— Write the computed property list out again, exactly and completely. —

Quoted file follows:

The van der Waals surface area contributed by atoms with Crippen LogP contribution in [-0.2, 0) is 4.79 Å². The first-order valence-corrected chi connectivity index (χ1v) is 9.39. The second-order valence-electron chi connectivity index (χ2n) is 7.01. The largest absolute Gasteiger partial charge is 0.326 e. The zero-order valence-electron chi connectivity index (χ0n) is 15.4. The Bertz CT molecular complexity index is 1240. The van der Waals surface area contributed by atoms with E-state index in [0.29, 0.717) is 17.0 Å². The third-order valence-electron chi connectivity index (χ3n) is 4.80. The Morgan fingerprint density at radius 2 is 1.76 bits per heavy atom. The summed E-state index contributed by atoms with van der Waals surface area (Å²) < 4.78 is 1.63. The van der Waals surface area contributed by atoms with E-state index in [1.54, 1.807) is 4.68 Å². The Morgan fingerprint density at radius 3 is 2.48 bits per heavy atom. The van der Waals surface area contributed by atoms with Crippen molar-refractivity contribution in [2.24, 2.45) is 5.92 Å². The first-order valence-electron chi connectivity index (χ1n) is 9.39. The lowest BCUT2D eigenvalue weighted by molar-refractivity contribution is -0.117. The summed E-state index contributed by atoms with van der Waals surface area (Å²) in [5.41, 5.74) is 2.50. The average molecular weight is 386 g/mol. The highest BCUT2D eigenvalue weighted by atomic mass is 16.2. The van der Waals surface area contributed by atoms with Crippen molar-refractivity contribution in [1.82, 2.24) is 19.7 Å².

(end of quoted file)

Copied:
The van der Waals surface area contributed by atoms with Crippen LogP contribution in [-0.2, 0) is 4.79 Å². The first-order valence-corrected chi connectivity index (χ1v) is 9.39. The second-order valence-electron chi connectivity index (χ2n) is 7.01. The largest absolute Gasteiger partial charge is 0.326 e. The zero-order valence-electron chi connectivity index (χ0n) is 15.4. The Bertz CT molecular complexity index is 1240. The van der Waals surface area contributed by atoms with E-state index in [0.29, 0.717) is 17.0 Å². The third-order valence-electron chi connectivity index (χ3n) is 4.80. The Morgan fingerprint density at radius 2 is 1.76 bits per heavy atom. The summed E-state index contributed by atoms with van der Waals surface area (Å²) < 4.78 is 1.63. The van der Waals surface area contributed by atoms with E-state index in [1.54, 1.807) is 4.68 Å². The Morgan fingerprint density at radius 3 is 2.48 bits per heavy atom. The van der Waals surface area contributed by atoms with Crippen molar-refractivity contribution in [2.24, 2.45) is 5.92 Å². The first-order valence-electron chi connectivity index (χ1n) is 9.39. The lowest BCUT2D eigenvalue weighted by molar-refractivity contribution is -0.117. The summed E-state index contributed by atoms with van der Waals surface area (Å²) in [5.41, 5.74) is 2.50. The average molecular weight is 386 g/mol. The highest BCUT2D eigenvalue weighted by atomic mass is 16.2. The van der Waals surface area contributed by atoms with Crippen molar-refractivity contribution in [1.82, 2.24) is 19.7 Å².